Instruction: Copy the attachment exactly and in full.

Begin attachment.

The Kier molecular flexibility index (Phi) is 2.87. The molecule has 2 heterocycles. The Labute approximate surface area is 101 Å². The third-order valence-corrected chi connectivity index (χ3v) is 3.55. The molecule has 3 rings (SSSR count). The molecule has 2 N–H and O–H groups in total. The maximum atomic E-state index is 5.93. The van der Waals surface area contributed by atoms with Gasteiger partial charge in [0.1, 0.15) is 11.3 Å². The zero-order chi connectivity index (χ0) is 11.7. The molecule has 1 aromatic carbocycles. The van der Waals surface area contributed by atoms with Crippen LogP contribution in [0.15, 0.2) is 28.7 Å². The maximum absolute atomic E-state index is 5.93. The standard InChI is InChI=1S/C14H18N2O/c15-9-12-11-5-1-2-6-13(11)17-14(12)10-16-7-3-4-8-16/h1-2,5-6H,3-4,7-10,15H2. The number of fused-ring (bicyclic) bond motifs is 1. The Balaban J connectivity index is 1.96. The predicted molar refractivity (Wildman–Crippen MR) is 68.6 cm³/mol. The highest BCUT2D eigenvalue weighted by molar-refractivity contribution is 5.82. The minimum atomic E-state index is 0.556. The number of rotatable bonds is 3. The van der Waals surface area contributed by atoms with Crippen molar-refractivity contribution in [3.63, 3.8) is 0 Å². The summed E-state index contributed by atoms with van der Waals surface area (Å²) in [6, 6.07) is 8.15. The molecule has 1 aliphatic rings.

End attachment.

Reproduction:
The Kier molecular flexibility index (Phi) is 2.87. The molecule has 2 heterocycles. The Labute approximate surface area is 101 Å². The third-order valence-corrected chi connectivity index (χ3v) is 3.55. The molecule has 3 rings (SSSR count). The molecule has 2 N–H and O–H groups in total. The maximum atomic E-state index is 5.93. The van der Waals surface area contributed by atoms with Gasteiger partial charge in [0.1, 0.15) is 11.3 Å². The zero-order chi connectivity index (χ0) is 11.7. The molecule has 1 aromatic carbocycles. The van der Waals surface area contributed by atoms with Crippen LogP contribution in [0.15, 0.2) is 28.7 Å². The maximum absolute atomic E-state index is 5.93. The standard InChI is InChI=1S/C14H18N2O/c15-9-12-11-5-1-2-6-13(11)17-14(12)10-16-7-3-4-8-16/h1-2,5-6H,3-4,7-10,15H2. The number of fused-ring (bicyclic) bond motifs is 1. The Balaban J connectivity index is 1.96. The predicted molar refractivity (Wildman–Crippen MR) is 68.6 cm³/mol. The highest BCUT2D eigenvalue weighted by molar-refractivity contribution is 5.82. The minimum atomic E-state index is 0.556. The number of rotatable bonds is 3. The van der Waals surface area contributed by atoms with Crippen molar-refractivity contribution in [3.63, 3.8) is 0 Å². The summed E-state index contributed by atoms with van der Waals surface area (Å²) in [6, 6.07) is 8.15. The molecule has 1 aliphatic rings.